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Harley-Davidson ‘Freedom Jacket’ tours the world

Published January 24, 2013

What’s the first thing you think of when you think of Harley-Davidson? Don’t answer that, because you might accidentally say “that incredibly loud noise, like a lawnmower chewing on a horseshoe” when what you meant was “that classically American sonorous growl, like the Constitution on wheels.” But both of those are wrong, anyway. The correct answer, of course, is “freedom.”

If you got that one right, then you might just have what it takes to wear the Freedom Jacket. It’s a black leather Harley jacket, and it’s traveling around the world as part of Harley-Davidson’s epic year-long 110th anniversary celebration. On each leg of the celebratory adventure, a different rider wears the jacket while leading convoys of Harley riders on trips to iconic places. So the jacket is kind of like the Olympic torch, except that one of them celebrates the pinnacle of human achievement, and the other is just a bunch of silly games. Boom! Take that, Olympics!

The jacket started life as just a normal black leather Harley jacket. It only became the Freedom Jacket during an early leg of the Epic Anniversary Tour, which was led by Harley-Davidson’s Chief Marketing Officer Mark-Hans Richer, and traversed China and much of the Tibetan Plateau. During a rest stop, Richer encountered a local man painting road markers, and asked him to paint something on his jacket to show how he felt about Harley-Davidson. The man painted the Chinese character for “freedom,” and lo, a symbol was born.

The Freedom Jacket has had quite the wild ride, and it’s not over yet – it will keep globe-trotting until August 2013, when it will come back to Milwaukee for the big celebratory finale. And, of course, it’s been blogging and keeping a video diary of its adventures, which are arranged into one episode for each place at 110.harley-davidson.com. (Actually, it’s not quite clear if the blog posts are supposed to be written by the jacket. These days everyone’s cat has a blog and their dogs write their Christmas letters, so who can tell?)

Judging by these episodes, the Freedom Jacket has had some madcap adventures and met some zany characters, all of whom have very strong feelings about what their Harleys mean to them and nearly all of whom make some sort of overt reference to how the Harley symbolizes some kind of personal freedom to them. There’s the Iron Elite, a group of tough-looking but (I think) deceptively sweet-natured guys who rhapsodize about the Harley as a means of personal expression. “When I customize my Harley, that’s personalized, that’s me, that’s mine now,” one says. Another talks about how no matter who you are, where you’re from, what colour you are, if you ride a Harley you’re their brother, which is sweet.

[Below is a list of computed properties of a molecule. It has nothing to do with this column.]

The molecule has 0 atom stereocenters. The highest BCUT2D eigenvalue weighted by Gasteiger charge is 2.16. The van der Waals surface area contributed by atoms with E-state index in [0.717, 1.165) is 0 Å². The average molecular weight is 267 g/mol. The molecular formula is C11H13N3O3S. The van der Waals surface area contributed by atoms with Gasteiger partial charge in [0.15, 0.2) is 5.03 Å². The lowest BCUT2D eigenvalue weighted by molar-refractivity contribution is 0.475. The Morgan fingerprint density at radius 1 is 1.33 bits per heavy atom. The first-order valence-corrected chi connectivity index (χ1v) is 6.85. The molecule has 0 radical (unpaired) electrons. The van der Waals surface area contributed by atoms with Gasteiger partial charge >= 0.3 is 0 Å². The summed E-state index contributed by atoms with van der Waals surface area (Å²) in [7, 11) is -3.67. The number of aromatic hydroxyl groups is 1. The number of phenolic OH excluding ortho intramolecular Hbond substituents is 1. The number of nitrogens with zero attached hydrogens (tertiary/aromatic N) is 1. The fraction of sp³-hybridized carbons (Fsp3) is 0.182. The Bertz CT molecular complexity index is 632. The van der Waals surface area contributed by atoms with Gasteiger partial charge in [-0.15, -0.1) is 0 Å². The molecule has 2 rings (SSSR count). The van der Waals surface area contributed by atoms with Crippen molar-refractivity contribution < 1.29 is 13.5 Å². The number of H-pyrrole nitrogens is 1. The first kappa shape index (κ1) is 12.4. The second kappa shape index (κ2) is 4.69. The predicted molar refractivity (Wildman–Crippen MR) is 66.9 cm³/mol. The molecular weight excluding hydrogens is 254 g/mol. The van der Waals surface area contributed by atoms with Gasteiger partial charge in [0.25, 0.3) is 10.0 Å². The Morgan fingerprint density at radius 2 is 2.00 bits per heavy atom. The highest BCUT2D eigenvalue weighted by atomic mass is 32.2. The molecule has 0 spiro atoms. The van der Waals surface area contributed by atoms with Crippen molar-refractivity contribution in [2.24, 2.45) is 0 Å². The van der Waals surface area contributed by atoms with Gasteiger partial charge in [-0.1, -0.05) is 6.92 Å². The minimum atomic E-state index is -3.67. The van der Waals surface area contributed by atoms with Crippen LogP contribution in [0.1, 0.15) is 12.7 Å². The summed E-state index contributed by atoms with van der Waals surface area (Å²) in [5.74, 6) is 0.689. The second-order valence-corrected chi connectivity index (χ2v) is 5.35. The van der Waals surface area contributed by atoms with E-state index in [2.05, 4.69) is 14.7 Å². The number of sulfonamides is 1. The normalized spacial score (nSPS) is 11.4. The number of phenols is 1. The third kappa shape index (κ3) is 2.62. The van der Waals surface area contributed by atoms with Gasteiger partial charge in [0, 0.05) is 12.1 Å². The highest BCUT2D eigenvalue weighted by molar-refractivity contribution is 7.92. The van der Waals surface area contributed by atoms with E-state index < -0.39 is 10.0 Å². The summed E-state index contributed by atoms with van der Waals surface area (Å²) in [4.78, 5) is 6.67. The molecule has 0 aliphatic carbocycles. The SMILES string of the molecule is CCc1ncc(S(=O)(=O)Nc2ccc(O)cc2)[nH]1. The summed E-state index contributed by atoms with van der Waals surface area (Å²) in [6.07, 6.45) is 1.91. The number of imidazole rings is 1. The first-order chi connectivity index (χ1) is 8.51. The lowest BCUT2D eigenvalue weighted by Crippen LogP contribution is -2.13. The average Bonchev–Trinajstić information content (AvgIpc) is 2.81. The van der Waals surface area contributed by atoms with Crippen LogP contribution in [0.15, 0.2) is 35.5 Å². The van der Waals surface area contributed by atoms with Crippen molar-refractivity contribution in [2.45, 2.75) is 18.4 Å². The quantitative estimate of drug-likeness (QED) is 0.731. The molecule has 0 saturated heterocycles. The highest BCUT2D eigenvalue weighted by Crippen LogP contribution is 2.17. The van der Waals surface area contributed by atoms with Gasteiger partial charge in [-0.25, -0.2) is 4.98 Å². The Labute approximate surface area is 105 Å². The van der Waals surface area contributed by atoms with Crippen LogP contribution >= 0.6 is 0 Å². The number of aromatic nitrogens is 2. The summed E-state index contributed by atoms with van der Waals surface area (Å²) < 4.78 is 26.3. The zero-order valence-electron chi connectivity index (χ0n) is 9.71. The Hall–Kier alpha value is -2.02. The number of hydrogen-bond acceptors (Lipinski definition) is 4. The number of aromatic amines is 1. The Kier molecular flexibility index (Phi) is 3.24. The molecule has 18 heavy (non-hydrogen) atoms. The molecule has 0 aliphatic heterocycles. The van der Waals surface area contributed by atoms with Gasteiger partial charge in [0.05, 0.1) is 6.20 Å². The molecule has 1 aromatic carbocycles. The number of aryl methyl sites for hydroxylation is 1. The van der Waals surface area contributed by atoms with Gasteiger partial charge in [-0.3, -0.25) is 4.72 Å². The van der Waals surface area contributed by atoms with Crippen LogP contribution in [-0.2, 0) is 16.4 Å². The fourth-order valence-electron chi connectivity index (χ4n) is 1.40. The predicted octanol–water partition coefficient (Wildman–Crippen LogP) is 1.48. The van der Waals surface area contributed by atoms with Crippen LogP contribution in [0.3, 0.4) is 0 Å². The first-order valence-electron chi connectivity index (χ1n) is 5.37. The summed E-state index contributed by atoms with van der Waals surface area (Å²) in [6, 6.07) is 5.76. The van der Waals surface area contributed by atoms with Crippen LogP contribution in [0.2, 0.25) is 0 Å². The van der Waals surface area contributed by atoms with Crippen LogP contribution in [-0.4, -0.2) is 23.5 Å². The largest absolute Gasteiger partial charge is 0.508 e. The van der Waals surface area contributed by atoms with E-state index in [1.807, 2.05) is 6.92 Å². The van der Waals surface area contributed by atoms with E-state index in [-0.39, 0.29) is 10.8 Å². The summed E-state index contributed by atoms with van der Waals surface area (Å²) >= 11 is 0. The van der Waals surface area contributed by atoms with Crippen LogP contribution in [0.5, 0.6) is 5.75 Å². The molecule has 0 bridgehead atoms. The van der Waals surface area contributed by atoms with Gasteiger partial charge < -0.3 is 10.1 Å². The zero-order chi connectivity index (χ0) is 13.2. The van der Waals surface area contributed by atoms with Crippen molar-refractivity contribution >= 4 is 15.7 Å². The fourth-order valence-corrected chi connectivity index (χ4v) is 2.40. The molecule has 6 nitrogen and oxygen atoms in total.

Another Iron Elitist charmingly says, “I told my ex-wife, don’t make me choose between you and my bike. Well, my bike’s still in the garage!” I love that story! I think I first heard it in a country song and it was about a truck, or maybe a fishing rod, but no matter. It doesn’t explain why the wife would want to make him choose – did the Harley want to sleep between them in the bed? – but it certainly conveys the point: the guy is married to a bike.

The Freedom Jacket has also met some people with truly inspiring stories, like Heath, an Army veteran from southwestern Virginia who lost both legs to a grenade attack in Iraq. For him, riding his bike and working at his local Harley-Davidson dealership are “paths to freedom” – along with running, golfing, swimming, and bicycling, for each of which he has a different set of prosthetic legs. For his contribution to the jacket, Heath sewed a patch from his 101st Airborne Division onto the left shoulder.

Karla is another Harley-Davidson rider for whom her bike is a route to mastery over personal challenges – in her case, stomach cancer. Karla says that when she rides, it’s like meditation – time to just be quiet and think deeply, and recharge her strength. It helps her feel that she can maintain a sense of control, which is one of the hardest things to maintain when battling a disease that is actually beyond one’s control.

I don’t care who you are, that’s inspiring. I know I’ll be thinking about Heath and Karla the next time I feel like I can’t be bothered to get off the couch to reach the remote.

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